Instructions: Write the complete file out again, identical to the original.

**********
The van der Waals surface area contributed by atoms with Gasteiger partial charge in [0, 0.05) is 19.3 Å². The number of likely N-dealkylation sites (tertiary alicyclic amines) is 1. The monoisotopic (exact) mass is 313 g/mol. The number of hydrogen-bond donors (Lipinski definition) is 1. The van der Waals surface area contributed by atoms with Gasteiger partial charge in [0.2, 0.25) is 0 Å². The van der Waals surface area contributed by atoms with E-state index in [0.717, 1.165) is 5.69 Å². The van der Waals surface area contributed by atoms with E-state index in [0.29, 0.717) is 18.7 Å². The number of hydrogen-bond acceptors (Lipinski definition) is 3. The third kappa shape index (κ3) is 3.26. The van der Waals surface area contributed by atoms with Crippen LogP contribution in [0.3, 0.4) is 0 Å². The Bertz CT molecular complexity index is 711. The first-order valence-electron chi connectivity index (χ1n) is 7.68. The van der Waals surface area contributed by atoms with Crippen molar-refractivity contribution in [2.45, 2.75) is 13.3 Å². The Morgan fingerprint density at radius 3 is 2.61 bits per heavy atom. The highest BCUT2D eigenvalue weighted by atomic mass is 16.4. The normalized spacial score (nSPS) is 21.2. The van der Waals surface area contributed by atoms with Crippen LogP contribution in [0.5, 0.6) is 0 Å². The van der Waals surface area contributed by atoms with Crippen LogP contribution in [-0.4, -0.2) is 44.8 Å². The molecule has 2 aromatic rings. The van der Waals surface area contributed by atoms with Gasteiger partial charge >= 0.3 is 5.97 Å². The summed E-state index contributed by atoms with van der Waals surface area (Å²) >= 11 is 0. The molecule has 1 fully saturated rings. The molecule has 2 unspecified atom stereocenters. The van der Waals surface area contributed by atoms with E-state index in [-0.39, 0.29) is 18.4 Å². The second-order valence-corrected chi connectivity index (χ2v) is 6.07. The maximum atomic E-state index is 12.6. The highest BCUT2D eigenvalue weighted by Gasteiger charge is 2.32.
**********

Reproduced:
The van der Waals surface area contributed by atoms with Gasteiger partial charge in [0, 0.05) is 19.3 Å². The number of likely N-dealkylation sites (tertiary alicyclic amines) is 1. The monoisotopic (exact) mass is 313 g/mol. The number of hydrogen-bond donors (Lipinski definition) is 1. The van der Waals surface area contributed by atoms with Gasteiger partial charge in [0.2, 0.25) is 0 Å². The van der Waals surface area contributed by atoms with E-state index in [0.717, 1.165) is 5.69 Å². The van der Waals surface area contributed by atoms with E-state index in [0.29, 0.717) is 18.7 Å². The number of hydrogen-bond acceptors (Lipinski definition) is 3. The third kappa shape index (κ3) is 3.26. The van der Waals surface area contributed by atoms with Crippen LogP contribution in [0.3, 0.4) is 0 Å². The Bertz CT molecular complexity index is 711. The first-order valence-electron chi connectivity index (χ1n) is 7.68. The van der Waals surface area contributed by atoms with Crippen molar-refractivity contribution in [2.45, 2.75) is 13.3 Å². The Morgan fingerprint density at radius 3 is 2.61 bits per heavy atom. The highest BCUT2D eigenvalue weighted by atomic mass is 16.4. The normalized spacial score (nSPS) is 21.2. The van der Waals surface area contributed by atoms with Crippen LogP contribution in [0.5, 0.6) is 0 Å². The van der Waals surface area contributed by atoms with Crippen LogP contribution in [-0.4, -0.2) is 44.8 Å². The molecule has 2 aromatic rings. The van der Waals surface area contributed by atoms with Gasteiger partial charge >= 0.3 is 5.97 Å². The summed E-state index contributed by atoms with van der Waals surface area (Å²) >= 11 is 0. The molecule has 1 fully saturated rings. The molecule has 2 unspecified atom stereocenters. The van der Waals surface area contributed by atoms with E-state index in [-0.39, 0.29) is 18.4 Å². The second-order valence-corrected chi connectivity index (χ2v) is 6.07. The maximum atomic E-state index is 12.6. The highest BCUT2D eigenvalue weighted by Gasteiger charge is 2.32.